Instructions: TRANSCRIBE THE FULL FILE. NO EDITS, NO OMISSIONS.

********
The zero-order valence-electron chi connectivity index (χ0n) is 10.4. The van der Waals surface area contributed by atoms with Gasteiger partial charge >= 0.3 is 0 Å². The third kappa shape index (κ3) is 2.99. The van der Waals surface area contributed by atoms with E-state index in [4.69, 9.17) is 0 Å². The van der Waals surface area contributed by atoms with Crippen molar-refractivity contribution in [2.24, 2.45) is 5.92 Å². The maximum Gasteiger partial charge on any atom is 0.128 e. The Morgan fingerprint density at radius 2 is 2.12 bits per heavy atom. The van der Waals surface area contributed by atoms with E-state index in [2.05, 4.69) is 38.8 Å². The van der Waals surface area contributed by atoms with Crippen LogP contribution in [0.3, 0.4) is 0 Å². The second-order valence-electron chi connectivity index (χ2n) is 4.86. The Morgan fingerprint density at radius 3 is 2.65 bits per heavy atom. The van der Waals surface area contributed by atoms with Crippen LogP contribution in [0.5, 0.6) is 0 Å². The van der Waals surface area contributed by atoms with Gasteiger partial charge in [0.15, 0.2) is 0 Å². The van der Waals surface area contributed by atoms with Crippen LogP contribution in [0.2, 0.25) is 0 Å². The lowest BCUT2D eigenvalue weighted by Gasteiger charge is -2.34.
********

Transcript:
The zero-order valence-electron chi connectivity index (χ0n) is 10.4. The van der Waals surface area contributed by atoms with Gasteiger partial charge >= 0.3 is 0 Å². The third kappa shape index (κ3) is 2.99. The van der Waals surface area contributed by atoms with E-state index in [4.69, 9.17) is 0 Å². The van der Waals surface area contributed by atoms with Crippen molar-refractivity contribution in [2.24, 2.45) is 5.92 Å². The maximum Gasteiger partial charge on any atom is 0.128 e. The Morgan fingerprint density at radius 2 is 2.12 bits per heavy atom. The van der Waals surface area contributed by atoms with E-state index in [2.05, 4.69) is 38.8 Å². The van der Waals surface area contributed by atoms with Crippen LogP contribution in [0.3, 0.4) is 0 Å². The second-order valence-electron chi connectivity index (χ2n) is 4.86. The Morgan fingerprint density at radius 3 is 2.65 bits per heavy atom. The van der Waals surface area contributed by atoms with Crippen LogP contribution in [0.5, 0.6) is 0 Å². The van der Waals surface area contributed by atoms with Gasteiger partial charge in [0.15, 0.2) is 0 Å². The van der Waals surface area contributed by atoms with Crippen LogP contribution in [0.2, 0.25) is 0 Å². The lowest BCUT2D eigenvalue weighted by Gasteiger charge is -2.34.